(RNS) — This week, right-wing Twitter expressed its concern for beagles subjected to fly bites in experiments erroneously attributed to the National Institutes of Health scientists, in what looks like a coordinated hit job against Anthony Fauci.
As off-kilter as their deeply felt moral judgment was, the serious question coming out of the flap is this: Have conservatives, who in response to many issues raised about animal protection often respond by invoking how much they like bacon, done a 180? Does this suggest hope for common ground across political differences?
Glenn Greenwald thinks so: He tweeted that “the right of sentient beings like dogs to be free of morally demented, gratuitous torture” can “unite people of all ideological beliefs and partisan affiliations.”
Color me skeptical.
I am not a fan of the current National Institute of Allergy and Infectious Diseases director, and believe his dishonesty about several matters related to the pandemic has caused millions to lose faith in our public health officials. And the research being done on dogs in Tunisia is horrific.
But a fallacious personal attack on Fauci only distracts from the real problems of the federal government’s funding of research on nonhuman animals. As the animal protection group People for the Ethical Treatment of Animals has noted, those concerns go well beyond dogs to seven national primate research centers around the country. PETA calls for a Research Modernization Deal in which the best scientific work can be done without cruelty to our fellow creatures.
Is it too much to hope for that the New York Post, the Daily Mail, Gateway Pundit, National Review and Fox News — all of whom spread the misinformation about Fauci — actually care about dogs mistreated in laboratories? That they would invoke Greenwald’s call for common ground and work with PETA and others toward actually protecting dogs?
As I’ve written about at length, there are especially strong reasons for religious conservatives to take up the fight for animal protection. The first two chapters of the Bible’s Book of Genesis make clear that God created animals to be our companions, not our food, and not mere tools that we can use however we please.
We share the breath of life with dogs, monkeys, pigs and, yes, even rats and mice. We are protectors and stewards of God’s creation until the kingdom of God is realized in its fullness. In the meantime, the Catechism of the Catholic Church insists that part of this responsibility means that we owe animals kindness.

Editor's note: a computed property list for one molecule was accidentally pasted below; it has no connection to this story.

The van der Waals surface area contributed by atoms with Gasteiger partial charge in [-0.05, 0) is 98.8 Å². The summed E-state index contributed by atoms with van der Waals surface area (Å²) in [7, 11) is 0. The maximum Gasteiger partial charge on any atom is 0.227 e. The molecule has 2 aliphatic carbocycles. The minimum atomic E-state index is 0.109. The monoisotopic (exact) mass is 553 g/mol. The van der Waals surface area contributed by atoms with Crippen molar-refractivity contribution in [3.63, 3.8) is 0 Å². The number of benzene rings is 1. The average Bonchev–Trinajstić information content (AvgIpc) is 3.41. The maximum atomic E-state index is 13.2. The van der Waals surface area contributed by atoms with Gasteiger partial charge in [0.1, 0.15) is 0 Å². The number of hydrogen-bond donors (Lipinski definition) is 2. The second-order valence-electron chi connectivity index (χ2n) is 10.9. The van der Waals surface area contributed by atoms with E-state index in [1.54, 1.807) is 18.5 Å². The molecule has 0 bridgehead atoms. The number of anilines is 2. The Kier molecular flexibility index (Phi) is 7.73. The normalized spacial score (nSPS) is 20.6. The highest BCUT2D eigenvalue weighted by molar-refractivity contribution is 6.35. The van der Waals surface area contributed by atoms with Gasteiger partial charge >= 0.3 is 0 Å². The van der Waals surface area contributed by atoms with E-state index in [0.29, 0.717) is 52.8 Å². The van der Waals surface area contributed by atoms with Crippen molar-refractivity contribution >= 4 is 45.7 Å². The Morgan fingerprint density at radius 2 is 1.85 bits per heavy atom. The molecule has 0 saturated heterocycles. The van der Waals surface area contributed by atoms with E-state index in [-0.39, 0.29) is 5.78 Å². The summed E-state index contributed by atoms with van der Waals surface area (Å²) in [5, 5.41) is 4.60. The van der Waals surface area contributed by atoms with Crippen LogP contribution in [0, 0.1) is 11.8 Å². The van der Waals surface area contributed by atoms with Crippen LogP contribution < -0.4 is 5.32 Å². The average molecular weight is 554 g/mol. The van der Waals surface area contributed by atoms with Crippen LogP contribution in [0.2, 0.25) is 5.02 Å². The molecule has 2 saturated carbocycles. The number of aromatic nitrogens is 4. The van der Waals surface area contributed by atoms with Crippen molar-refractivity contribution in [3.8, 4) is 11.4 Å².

And as Sue Kopp and I wrote in America magazine, millions and millions of mice are now bred with a specific deadly cancer — serving merely as tools for testing drugs that target this cancer before the mice’s painful and inevitable deaths.
Pigs are bred so that their pancreas never develops, in order to test methods of organ transplantation. Scientists can now purchase “Alzheimer models” of rats from commercial laboratories. Prior to shipment, a slow-release pump system is inserted into the rat’s brain, injecting toxic compounds that mimic Alzheimer’s symptoms.
Scientists (hand in glove with Big Pharma) have been raising the stakes even higher in recent years with the rise of chimeric research on animals. Of particular interest is the development of “humanized mice” — mice that were apparently used in the gain-of-function viral research Fauci claims was not funded by the NIH. Here the idea was to use new biotechnology to give mice humanized lungs, intentionally infect them with increasingly dangerous viruses and see if we could find ways to treat them.
And, well, we ain’t seen nothing yet.
I’ve written for the National Catholic Bioethics Center on even more dramatic and disturbing chimeric biotechnologies that could soon be coming our way. Forget humanized lungs — what about humanized brains in nonhuman animals?
You read that right. I was recently invited to give testimony and to peer-review a report from the National Academy of Sciences exploring the possibility of creating nonhuman animals with human brains (or at least human frontal cortexes) — with the goal of creating better models for the study of neurodegenerative diseases. Though my presence meant that ethical questions are being asked, it looks as if this is something that may actually happen.
PETA is right about the need to find a new NIH director to replace the outgoing Francis Collins who will shut down research that violates the dignity of nonhuman animals. Bipartisan pressure, not virtue signaling, is needed to actually make it stop.
Responding to Fauci’s supposed funding of research on beagles, Republican Rep. Nancy Mace gathered an impressive bipartisan list of signatories to a letter demanding common-sense animal protection. If this is a serious moral concern, and not just political posturing, then it is time to move with energy and urgency to curtail our horrific trajectories in medical research on nonhuman animals.
Let’s go. We have (bipartisan) work to do.